If you are pregnant and over age 35, you are not alone. In the past 30 years, the number of women having babies over age 35 has boomed. In fact, close to one out of five babies delivered today are born to women over 35. Times have changed. Thirty-five just does not seem very old these days.
But if you are pregnant and over 35, prepare to be labeled. You are now a woman of advanced maternal age (AMA) and a high-risk pregnancy. Does that sound scary? It does to a lot of older women. Studies show that one of the most common risks of being labeled a high-risk pregnancy is the fear and anxiety produced by the label.
What Are the Risks?
As you get older, it gets harder to get pregnant. After 35 your start running out of eggs. Unlike sperm in men, women have a limited number. If you do get pregnant, you do have a higher statistical risk than younger women for problems that include:
- Preterm (early) birth
- A low birth weight baby
- A baby with a genetic defect (especially Down’s Syndrome)
- Cesarean section
Because of these risks, you OB caregiver will treat you with special care. You may be told that it is extra important for you to get good pre-natal care and to take good care of yourself. You will be offered options for genetic testing to pick up any genetic defects early. This is all good advice. You are at higher risk. But how risky is this high risk?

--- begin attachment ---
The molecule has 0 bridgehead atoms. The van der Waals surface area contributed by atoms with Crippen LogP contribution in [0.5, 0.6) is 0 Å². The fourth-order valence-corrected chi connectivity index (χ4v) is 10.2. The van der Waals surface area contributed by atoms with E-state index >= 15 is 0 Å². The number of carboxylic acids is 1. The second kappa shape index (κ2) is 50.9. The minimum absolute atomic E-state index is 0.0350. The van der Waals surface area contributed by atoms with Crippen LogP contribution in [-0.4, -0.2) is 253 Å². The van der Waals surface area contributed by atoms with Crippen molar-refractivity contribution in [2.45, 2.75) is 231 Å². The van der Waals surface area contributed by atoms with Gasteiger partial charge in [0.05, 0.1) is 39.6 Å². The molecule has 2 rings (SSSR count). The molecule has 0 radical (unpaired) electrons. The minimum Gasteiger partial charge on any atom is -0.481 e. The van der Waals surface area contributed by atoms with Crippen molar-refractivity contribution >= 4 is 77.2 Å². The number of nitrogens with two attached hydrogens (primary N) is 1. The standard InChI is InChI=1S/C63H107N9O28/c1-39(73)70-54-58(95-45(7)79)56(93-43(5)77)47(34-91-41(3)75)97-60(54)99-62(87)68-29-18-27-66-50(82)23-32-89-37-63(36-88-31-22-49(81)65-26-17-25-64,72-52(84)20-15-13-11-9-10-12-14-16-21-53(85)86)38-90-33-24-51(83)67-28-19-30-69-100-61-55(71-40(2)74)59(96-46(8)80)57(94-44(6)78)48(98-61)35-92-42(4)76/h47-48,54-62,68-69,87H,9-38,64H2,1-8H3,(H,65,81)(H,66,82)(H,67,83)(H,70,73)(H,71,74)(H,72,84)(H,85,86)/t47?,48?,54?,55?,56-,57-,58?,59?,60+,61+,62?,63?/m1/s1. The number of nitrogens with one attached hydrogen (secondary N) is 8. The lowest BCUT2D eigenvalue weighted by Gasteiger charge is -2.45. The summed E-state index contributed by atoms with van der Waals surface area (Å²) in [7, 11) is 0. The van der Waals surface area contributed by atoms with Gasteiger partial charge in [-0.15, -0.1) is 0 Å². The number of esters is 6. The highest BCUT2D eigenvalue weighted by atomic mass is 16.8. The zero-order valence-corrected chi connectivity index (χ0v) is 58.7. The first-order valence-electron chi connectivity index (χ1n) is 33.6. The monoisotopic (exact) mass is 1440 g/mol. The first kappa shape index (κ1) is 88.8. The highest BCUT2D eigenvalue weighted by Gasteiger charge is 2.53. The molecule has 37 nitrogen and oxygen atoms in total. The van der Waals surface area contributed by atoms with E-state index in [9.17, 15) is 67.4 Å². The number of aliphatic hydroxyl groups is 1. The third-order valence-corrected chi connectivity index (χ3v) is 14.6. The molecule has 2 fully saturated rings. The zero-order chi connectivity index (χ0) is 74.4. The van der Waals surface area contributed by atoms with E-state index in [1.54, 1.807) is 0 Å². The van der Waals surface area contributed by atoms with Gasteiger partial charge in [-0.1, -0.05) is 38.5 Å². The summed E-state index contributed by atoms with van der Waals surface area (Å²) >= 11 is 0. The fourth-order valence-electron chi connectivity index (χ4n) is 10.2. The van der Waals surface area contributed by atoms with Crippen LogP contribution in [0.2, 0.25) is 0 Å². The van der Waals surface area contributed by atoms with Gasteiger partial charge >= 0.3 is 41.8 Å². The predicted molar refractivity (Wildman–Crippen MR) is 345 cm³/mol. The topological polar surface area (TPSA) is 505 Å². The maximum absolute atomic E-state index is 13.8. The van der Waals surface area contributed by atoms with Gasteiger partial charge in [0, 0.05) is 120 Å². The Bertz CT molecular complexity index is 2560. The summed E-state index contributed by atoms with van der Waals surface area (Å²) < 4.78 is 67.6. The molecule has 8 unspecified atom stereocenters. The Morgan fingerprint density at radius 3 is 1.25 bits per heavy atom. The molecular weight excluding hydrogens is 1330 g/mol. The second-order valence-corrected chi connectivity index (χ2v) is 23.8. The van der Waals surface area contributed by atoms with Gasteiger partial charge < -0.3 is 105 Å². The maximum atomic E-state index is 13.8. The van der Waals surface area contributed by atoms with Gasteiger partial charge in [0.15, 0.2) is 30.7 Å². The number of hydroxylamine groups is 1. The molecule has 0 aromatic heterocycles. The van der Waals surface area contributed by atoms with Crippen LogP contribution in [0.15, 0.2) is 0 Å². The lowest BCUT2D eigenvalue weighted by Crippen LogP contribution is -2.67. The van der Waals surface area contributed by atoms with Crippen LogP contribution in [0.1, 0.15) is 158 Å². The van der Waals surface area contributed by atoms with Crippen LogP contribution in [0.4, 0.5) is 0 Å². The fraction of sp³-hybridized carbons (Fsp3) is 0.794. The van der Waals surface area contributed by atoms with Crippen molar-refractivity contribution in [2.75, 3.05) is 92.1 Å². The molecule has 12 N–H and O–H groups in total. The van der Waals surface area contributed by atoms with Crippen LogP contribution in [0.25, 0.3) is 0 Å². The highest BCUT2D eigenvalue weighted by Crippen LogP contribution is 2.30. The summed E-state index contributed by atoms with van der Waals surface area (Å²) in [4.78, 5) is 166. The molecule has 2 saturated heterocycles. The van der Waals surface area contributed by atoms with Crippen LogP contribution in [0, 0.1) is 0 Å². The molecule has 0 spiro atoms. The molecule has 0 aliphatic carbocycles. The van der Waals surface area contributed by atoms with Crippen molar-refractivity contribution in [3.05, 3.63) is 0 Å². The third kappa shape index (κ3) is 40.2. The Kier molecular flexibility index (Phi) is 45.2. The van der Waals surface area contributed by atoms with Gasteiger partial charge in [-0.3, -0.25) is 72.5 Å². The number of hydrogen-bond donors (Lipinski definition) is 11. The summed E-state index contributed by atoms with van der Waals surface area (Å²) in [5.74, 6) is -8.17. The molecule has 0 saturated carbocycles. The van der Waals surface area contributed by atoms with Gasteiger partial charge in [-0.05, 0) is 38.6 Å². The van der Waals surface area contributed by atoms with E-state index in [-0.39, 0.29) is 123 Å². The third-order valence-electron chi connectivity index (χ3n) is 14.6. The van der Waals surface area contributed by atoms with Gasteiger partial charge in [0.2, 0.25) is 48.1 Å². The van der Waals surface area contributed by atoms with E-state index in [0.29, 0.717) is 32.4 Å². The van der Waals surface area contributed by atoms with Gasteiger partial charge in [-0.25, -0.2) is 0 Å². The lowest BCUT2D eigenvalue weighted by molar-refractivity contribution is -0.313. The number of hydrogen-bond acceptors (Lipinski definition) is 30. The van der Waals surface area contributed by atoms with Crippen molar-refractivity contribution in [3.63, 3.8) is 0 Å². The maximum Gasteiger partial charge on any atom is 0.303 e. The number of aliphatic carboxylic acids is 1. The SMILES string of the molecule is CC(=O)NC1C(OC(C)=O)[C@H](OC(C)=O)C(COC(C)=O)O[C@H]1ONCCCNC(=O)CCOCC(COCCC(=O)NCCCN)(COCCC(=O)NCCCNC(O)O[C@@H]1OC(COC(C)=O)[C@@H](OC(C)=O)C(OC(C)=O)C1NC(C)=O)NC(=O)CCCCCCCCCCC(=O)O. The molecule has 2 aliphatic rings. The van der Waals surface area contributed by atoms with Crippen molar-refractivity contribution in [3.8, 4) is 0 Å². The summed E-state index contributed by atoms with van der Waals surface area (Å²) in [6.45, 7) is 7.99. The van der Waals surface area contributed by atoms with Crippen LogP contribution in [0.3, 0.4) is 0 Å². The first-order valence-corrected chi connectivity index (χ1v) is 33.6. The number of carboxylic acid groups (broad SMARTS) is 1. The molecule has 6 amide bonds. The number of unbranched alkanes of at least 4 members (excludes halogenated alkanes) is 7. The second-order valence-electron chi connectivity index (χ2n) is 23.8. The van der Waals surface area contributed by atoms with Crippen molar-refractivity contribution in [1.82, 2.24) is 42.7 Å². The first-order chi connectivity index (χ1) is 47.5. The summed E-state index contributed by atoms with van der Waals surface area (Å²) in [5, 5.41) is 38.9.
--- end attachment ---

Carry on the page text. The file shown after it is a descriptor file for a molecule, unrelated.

Putting AMA in Perspective
One of the biggest fears for women labeled as high risk due to AMA is having a baby with Down’s syndrome. You may have heard that your risk more than doubles after age 35. That’s true, but it helps to get some perspective. The risk at age 30 is 0.1 percent. The risk at 35 is 0.27 percent. The difference is 0.17 percent.
Some recent studies can also help ease your fears. A 2014 study published in the Journal of Clinical Medicine Research compared pregnancy outcomes in women over age 35 and women between 30 and 34. There were 452 women in the study. The researchers compared rates of cesarean section, preterm birth, delivery problems, and problems for babies. They found no significant differences between the two groups.
A 2015 study from Finland looked at almost 7,000 pregnancies between 1997 and 2008. The study found that women who were over age 35 and who had other pregnancy risk factors were at higher risk for pregnancy complications. But if they did not have these other risks, being over age 35 did not increase pregnancy complications. In other words, healthy women over age 35 did just as well as health women under age 35. The other risk factors included:
- High blood pressure during pregnancy (pre-eclampsia)
- Diabetes during pregnancy (gestational diabetes)
- Overweight or obesity.
So the bottom line is, be aware of the risk factors of AMA, but don’t panic and don’t be afraid to have a child. With good prenatal care and a healthy lifestyle, you can expect to do just fine.
You may want to read the following related posts in Pregistry’s blog: Delaying Motherhood: It’s a Thing, The Need For Birth Control Doesn’t Necessarily End On Your 45th Birthday, and Becoming a Mother After 50.